Slow to arrest? Sexual predator arrested 19 days after first victim turns to police
(KUTV) -- It is hard for John to talk about the day in 2016 when his daughter went to the Newgate Mall in Ogden to get a massage. Her goal was to relieve stress. She never imagined that she was about to endure a stress that would hurt her for, probably, the rest of her life.
“My daughter was the victim of a serial sexual assault crime spree,” John said, strong emotion in his voice.
Hongwei Yang, 47, was arrested, convicted and sentenced to up-to-5 years in jail. The case was built on the statements of five victims who came forward during the investigation.
John is speaking out now because he is angry, not just at the man who assaulted his daughter and so many other women, but at the Ogden Police Department. He says they botched the investigation, in doing so, allowing his daughter and several other women to be victims when they did not need to be.
Police records show Yang wasn't arrested until 19 days after the police were made aware of the crime.
The first victim approached Ogden police on July 19, 2016. According to the incident report, the victim was "willing to assist in the investigation and in the prosecution." The victim "was asked to fill out an (sic) statement form and bring it back to the station at a later date." No arrest was made and the report offers no indication that the suspect was even questioned.
Six days later, another victim turned to police - that one was John's daughter. According to police records, she was also instructed to “complete a written statement" and her statement was “given to records.” The reports concludes, "I took no further action at this time." Again, no arrest.
Three days later, two more victims came forward. Again, police took "a written statement" from each, but no indication the suspect was questioned and no arrest was made.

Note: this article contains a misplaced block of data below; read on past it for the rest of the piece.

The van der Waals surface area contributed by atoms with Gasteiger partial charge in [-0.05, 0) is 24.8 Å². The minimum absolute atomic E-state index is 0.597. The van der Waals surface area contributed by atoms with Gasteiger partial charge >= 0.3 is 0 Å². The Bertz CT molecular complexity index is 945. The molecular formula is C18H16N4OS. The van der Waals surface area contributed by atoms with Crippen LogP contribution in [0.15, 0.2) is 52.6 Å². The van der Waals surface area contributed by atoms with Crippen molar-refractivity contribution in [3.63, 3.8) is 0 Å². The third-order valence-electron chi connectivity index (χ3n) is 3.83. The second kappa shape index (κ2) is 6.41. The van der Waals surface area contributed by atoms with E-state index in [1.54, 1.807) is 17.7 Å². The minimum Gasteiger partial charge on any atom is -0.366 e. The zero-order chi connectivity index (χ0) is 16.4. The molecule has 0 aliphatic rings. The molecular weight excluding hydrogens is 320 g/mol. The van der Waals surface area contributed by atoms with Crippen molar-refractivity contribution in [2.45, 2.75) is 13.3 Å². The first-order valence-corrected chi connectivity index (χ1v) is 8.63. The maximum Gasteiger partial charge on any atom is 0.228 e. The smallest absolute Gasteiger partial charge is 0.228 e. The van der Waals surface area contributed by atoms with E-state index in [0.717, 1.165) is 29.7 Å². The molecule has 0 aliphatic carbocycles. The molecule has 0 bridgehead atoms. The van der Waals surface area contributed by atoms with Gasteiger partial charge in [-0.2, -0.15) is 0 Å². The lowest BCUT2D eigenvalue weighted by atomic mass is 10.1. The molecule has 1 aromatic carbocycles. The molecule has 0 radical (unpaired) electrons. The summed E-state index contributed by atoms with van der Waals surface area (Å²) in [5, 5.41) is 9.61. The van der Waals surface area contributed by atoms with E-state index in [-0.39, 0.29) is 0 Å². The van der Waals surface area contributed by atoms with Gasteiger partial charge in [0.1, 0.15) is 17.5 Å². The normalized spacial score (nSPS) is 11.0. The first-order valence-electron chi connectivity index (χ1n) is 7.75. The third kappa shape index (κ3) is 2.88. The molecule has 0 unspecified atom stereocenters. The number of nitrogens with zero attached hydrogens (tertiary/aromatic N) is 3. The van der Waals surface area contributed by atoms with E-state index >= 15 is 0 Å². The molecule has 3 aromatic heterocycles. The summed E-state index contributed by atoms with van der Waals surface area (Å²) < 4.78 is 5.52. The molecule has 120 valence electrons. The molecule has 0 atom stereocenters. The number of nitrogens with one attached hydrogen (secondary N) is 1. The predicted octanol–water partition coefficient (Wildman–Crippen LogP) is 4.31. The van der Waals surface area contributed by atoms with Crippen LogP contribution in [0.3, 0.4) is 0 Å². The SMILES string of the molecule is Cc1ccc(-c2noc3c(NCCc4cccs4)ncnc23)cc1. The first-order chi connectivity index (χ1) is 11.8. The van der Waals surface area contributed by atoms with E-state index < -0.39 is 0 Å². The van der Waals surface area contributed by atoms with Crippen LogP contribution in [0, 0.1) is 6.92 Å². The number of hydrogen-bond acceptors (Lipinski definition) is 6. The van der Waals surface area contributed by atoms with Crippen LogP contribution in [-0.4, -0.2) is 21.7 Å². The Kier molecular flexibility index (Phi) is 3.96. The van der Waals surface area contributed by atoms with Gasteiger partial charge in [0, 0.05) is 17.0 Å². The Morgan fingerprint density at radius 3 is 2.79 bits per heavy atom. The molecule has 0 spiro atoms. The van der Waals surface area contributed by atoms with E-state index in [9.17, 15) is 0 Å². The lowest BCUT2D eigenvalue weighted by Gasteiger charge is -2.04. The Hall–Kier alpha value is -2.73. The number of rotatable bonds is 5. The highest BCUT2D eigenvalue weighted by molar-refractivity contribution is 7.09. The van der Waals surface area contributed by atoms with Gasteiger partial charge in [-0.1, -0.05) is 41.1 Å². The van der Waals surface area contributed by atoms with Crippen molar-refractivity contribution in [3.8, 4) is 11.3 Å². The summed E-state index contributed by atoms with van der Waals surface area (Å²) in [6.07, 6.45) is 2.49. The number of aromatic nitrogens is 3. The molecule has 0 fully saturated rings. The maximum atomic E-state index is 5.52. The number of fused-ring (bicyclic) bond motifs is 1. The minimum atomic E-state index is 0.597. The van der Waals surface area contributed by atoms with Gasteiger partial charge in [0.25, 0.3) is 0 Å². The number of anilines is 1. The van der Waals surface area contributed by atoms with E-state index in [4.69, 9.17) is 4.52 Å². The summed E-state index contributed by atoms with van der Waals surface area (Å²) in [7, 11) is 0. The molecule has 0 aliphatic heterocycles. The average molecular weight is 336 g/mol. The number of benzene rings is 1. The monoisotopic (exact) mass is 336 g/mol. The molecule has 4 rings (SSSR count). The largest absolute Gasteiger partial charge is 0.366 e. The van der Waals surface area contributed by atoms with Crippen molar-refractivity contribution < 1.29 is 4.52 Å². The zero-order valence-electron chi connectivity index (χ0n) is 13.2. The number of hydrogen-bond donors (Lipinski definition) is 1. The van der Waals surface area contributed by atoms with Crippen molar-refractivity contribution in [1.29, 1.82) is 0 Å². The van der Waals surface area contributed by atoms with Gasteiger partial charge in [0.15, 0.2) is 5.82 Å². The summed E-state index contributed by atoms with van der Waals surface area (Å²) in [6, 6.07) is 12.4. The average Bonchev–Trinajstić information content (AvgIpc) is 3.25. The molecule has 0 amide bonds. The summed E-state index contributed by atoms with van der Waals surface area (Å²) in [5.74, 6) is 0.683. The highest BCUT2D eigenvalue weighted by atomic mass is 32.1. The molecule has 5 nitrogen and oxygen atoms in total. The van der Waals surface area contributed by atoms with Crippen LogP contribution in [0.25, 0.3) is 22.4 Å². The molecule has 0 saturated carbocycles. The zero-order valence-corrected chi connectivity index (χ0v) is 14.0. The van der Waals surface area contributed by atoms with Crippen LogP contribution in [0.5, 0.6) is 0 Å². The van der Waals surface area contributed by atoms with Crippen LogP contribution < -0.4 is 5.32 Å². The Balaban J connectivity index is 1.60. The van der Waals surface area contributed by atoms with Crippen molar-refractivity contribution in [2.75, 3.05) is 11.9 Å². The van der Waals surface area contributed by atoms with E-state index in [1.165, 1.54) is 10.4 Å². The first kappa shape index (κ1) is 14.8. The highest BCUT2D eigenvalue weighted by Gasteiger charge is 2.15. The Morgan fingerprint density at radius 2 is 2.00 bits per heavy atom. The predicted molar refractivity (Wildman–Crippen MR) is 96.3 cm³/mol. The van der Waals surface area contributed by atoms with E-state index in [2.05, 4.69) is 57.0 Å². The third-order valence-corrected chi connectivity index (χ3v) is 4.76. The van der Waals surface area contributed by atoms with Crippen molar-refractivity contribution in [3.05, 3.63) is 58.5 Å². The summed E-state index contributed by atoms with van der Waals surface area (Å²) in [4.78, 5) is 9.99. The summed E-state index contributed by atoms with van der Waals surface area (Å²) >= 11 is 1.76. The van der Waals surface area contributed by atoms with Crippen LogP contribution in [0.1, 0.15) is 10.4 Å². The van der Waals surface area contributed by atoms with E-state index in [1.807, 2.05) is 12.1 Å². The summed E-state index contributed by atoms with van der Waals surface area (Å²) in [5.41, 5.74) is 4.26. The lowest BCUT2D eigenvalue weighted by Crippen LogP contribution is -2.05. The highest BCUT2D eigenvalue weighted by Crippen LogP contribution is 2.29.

Ten days later, a fifth victim turned to police. This time, there was action. Police responded to the mall and the victim was asked to "positively identify the suspect." Records show police then "spoke to Hongwei" Yang, and he was "taken into custody."
Nineteen days was too long, John says. After news reports of Yang's arrest, police say they got an additional 23 tips from people claiming they, too, were victims.
“[The Ogden Police Department] failed her and all of these other women terribly," he said. "It was not handled properly."
For John, justice has not been served. He's on a mission to encourage all police agencies to review their responses to sexual assault crimes and to change Utah law and make it easier for victims of crime to sue police departments for failing to act.
"There were victims who were unnecessarily emotionally scarred for life," he said.
Captain Danielle Croyle with the Ogden City Police Department defends the work of her department.
"It was not a botched investigation," she said. "This case was adjudicated. He was convicted of these cases. It's not like he wasn't held accountable for his actions. We do take these cases very seriously and we make sure that they're done properly."
Croyle says an issue police face when dealing with sexual assaults is what a victim wants to see happen. "Do they want to pursue criminal charges?" she asked rhetorically.
That may be, but it wasn't an issue in this case. According to police reports, each of the five victims who came forward before Yang was arrested specifically told police that they would support prosecution.
When asked if an arrest had been made after the first complaint, Ogden PD feels there would be fewer victims today, Cptn. Croyle answered, “We have to make sure that we have probable cause for an arrest and during that first, there wasn't enough to hit that tipping-of-the-scale to make sure that we could have a prosecutable case and that we had enough for an arrest."
Cptn. Croyle claims her department has done an internal investigation of this particular case and says there is no indication of "dereliction of duty" by any of the officers. Get Gephardt asked to see that review but Ogden denied our public records request.
In the time since the case, Ogden has changed the way it investigates reports of sexual assault. The alleged crimes are now handled by the special victim’s unit, which is trained to deal with, what Cptn. Croyle calls, "sensitive matters."